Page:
$1.4 million in gas tax money to construct septage facilities in Clearwater and Barriere

Clearwater’s septage management facility will be located near the present sewage lagoons

Last Saturday

Last Saturday

M.P. Cathy McLeod announced two major grants while in Clearwater on Saturday.

The first was for $1.4 million in gas tax money to construct septage management facilities in Clearwater and Barriere.

The second was for $92,000 to upgrade the former Dutch Lake School into a community center.

“I think this is a really important addition to your communities,” McLeod said of the septage management project. “Kudos to the people who waded through the federal application form.”

The two facilities will be used to treat sludge that has been pumped from septic tanks. About 7,300 people in the North Thompson Valley or 90 per cent of the population depend on septic tanks, said McLeod.

Until now, contractors have hauled the sludge for disposal at pits at the Clearwater and Barriere landfills.

Those landfills are closing, however, and a new method of disposal needed to be found.

The alternative would have been to haul the septic sludge to Heffley Creek.

Clearwater’s septage management facility will be located near the present sewage lagoons, said Mayor John Harwood.

Canfor has agreed to provide land for a new road into the facility so trucks won’t need to go by residences to get to it.

The Barriere site is located just south of Gilbert Smith Forest Products mill.

Both the Clearwater and Barriere facilities will be operated in partnership with Thompson-Nicola Regional District.

The facilities will help make the North Thompson Valley a better place for families to live, grow and work, said TNRD board chair Randy Murray.

The Clearwater facility will mean a long haul for septic tank sludge from the Blue River area, said Thompson Headwaters (Area B) director Willow MacDonald. However, it will be much shorter than hauling to Heffley Creek.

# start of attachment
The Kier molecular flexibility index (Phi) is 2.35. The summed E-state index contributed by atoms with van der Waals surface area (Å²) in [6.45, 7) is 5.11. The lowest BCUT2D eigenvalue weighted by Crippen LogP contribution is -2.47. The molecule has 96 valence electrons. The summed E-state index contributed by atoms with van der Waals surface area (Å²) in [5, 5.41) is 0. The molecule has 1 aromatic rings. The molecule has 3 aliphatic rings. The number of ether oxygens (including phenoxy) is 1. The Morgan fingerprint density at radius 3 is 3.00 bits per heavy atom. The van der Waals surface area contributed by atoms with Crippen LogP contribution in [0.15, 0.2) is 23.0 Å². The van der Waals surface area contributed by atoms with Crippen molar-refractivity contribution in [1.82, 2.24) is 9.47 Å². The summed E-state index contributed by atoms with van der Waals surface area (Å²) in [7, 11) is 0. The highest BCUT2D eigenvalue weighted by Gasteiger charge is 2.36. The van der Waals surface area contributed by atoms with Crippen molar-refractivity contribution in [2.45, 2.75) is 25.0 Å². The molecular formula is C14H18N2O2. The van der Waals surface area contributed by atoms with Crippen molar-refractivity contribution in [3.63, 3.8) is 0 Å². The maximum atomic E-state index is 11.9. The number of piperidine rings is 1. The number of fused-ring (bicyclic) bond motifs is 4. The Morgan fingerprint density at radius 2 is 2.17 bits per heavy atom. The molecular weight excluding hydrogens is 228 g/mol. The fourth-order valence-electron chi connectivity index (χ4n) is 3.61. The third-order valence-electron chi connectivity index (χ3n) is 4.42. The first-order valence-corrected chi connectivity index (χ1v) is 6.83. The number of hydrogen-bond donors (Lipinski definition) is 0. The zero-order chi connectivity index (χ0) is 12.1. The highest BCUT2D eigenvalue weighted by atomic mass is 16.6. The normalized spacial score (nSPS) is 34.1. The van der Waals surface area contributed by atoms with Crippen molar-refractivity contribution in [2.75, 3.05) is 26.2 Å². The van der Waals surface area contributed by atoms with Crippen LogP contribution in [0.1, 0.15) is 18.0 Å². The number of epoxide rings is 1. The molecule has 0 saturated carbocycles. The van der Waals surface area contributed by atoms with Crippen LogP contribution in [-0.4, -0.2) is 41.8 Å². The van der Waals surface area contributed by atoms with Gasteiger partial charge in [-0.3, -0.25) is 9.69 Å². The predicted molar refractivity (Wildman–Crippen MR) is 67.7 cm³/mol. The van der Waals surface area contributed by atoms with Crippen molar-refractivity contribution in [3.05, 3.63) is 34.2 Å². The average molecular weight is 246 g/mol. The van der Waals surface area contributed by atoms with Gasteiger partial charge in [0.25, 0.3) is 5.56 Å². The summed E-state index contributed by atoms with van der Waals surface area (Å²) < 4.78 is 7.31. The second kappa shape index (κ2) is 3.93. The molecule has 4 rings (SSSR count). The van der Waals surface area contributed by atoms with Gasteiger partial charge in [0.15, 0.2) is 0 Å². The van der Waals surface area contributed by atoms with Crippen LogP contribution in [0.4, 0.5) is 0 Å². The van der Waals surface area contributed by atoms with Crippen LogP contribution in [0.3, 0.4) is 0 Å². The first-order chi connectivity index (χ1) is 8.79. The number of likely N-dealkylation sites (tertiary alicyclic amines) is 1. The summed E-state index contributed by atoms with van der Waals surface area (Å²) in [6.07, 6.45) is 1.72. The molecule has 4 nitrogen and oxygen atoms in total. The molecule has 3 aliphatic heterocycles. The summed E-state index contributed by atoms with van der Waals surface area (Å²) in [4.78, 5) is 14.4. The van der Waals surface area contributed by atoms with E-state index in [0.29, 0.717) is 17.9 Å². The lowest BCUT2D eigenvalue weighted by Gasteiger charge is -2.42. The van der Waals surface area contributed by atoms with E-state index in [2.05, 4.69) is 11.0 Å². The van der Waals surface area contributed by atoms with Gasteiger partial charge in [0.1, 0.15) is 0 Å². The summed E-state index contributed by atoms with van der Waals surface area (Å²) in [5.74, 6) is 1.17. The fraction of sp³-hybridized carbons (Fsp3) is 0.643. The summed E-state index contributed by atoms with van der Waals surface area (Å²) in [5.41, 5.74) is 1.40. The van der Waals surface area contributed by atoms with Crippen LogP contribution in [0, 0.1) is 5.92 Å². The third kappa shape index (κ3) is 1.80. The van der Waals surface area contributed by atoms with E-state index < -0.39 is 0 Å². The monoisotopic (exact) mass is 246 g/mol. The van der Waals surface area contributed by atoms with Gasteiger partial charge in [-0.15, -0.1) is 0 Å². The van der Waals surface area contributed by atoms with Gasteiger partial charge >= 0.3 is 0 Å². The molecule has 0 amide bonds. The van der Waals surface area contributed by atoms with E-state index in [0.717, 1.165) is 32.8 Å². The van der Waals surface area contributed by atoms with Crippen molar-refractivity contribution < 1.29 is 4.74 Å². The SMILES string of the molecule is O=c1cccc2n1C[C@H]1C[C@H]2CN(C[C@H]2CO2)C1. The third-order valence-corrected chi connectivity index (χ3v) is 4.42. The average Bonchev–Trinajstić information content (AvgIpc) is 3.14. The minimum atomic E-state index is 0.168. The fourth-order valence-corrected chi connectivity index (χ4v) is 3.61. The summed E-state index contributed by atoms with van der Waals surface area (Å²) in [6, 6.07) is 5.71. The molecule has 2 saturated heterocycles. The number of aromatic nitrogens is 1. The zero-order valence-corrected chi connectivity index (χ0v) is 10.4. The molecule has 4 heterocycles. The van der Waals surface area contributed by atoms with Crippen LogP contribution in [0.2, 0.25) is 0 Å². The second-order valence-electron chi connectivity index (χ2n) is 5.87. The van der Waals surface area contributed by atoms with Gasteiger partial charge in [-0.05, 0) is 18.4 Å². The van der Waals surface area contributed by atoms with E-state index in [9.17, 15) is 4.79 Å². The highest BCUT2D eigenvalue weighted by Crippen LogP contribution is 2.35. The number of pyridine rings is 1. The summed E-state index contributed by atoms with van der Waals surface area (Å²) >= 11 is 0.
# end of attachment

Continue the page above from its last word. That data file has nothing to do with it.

“I’m thankful that we were involved in the discussions,” she said.

M.P. McLeod said she has been involved in discussions to upgrade Dutch Lake School for several years. Several funding sources were explored before the successful application to the Community Infrastructure Improvement Fund produced the $92,000 announced on Saturday.

School District 73 has agreed to lease the former school for 25 years (in five-year blocks) at $1 per year, said Mayor John Harwood.

Plans include handicap access and bathrooms, rooms for seniors, free space for non-profits to meet, as well as art and theater to make use of the stage in the gym. The former school will be a hub for the local transit system.

The money from the federal government will augment $50,000 from Wells Gray Community Forest for the project.

District of Clearwater plans to move its offices from the Flats to the Dutch Lake School. It will, however, keep the maintenance yard in its present location.

About half the former school will be used by the District while the other half will be used by Yellow Community Services. It appears that possibly the Community Resource Center, now managed by YCS, will move from its present location next to Raft River Elementary to Dutch Lake.

The mayor praised YCS executive director Jack Keough for his cooperation on the project.

“We are very happy that this has come to fruition,” said S.D. 73 vice-chair Kathleen Karpuk. “We’re absolutely delighted to see the school back in use again.”

 

Other dignitaries present for Saturday’s announcement included Barriere Mayor Bill Humphreys, Wells Gray Country director Tim Pennell. Lower North Thompson director Bill Kershaw, and TNRD chief administrative officer Sukh Gill.

 

 

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